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Using a lint-free huck cloth, and wiping with the grain, wipe off excess paint.

If you do not immediately see the grain after wiping, your paint is too thick. If this happens, just add a little more water to your brush and go over the area you just painted again, then wipe.

Repeat the above steps for each board like this:


For our boxes, Kacey and I painted all the boards, then went back over any areas we wanted to be a little darker. You’ll notice Kacey did this on the last board in the video. If you blinked, you may have missed it, so go back and check it out again.

Allow boards to dry completely. Because you have added water, it will take a little bit longer to dry than regular-strength chalk paint. We are in Las Vegas, so our “little bit longer” was only about fifteen minutes.

Once paint has dried, apply wax to seal and protect. Although this step isn’t entirely necessary for a craft project, it is VITAL for furniture, cabinets, and anything more than just decoration. If you like the color of your boards, you can use a clear wax. If you want to make your stain more rich, like Kacey did, use dark wax.

Below left is Kacey’s board faux-stained brown and dark waxed. The board on the right is mine, faux-stained with the brown and grey paint and not yet waxed.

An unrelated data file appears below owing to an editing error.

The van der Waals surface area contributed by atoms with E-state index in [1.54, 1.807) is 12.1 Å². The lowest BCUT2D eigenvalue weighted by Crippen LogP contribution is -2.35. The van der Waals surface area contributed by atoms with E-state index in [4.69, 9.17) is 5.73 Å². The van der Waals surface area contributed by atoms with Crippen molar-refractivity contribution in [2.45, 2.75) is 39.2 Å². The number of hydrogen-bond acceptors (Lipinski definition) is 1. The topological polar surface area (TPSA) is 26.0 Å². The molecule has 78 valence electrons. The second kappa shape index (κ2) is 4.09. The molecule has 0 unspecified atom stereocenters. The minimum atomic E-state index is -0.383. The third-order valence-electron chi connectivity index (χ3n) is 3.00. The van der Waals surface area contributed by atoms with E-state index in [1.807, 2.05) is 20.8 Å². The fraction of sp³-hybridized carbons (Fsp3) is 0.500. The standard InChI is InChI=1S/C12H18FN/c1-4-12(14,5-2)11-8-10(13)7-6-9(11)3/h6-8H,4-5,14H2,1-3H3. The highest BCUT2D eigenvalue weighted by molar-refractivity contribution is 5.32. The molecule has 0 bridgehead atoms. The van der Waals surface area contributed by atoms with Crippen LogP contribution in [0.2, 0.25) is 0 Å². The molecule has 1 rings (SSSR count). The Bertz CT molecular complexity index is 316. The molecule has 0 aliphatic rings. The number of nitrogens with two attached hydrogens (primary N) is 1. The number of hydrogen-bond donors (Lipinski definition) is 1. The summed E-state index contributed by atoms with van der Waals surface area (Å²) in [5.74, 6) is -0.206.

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You can see how the dark wax makes the faux stain more rich, but both looks are really cool!

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Waxing is incredibly easy! Just “butter” the end of your wax brush with a thin layer of wax, and apply wax WITH THE GRAIN in broad, even strokes.

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Remove excess wax with a lint free wax cloth. Wipe excess wax off each section as you go. Do not wait until entire piece is waxed to remove excess. 

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…just like we did in this high-speed, professional-quality video (once again, don’t blink or you’ll miss it and have to spend an additional 2 seconds re-watching it!):

Once your whole piece is waxed, and excess wax is removed, you can go back over it with a lint free wax cloth to buff to your desired sheen. We didn’t want our boxes too shiny, so we skipped buffing.

Once our boards were faux-stained and waxed, we discovered that we had loaned out our brad nailer, so I talked my husband into nailing the boards together by hand to make our boxes.

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After a quick trip to Hobby Lobby for some fun fall decor, we spent five times longer arranging the decor in the boxes than we spent making the boxes themselves. We discovered that we are better painters than floral designers, but we’re still pretty darn pleased with our faux-stained centerpieces!

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P.S. The finishes on both tables under our centerpieces were also created entirely with chalk paint made with BB Frösch using a “weathered wood” technique I shared here on All Things Thrifty last spring. The weathered wood technique is awesome for when your piece doesn’t have any visible grain to work with, which was the case for both tables.

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What are YOU going to go faux stain now? 

Want details on WhipperBerry’s dice? Check out this awesome video tutorial.

Looking for more BB Frösch Inspiration? Check out BB Frösch on Facebook, or come visit me as The Shabby Bride on Facebook, Instagram @BBFrosch and @TheShabbyBride, and Pinterest!

Kristin Headshot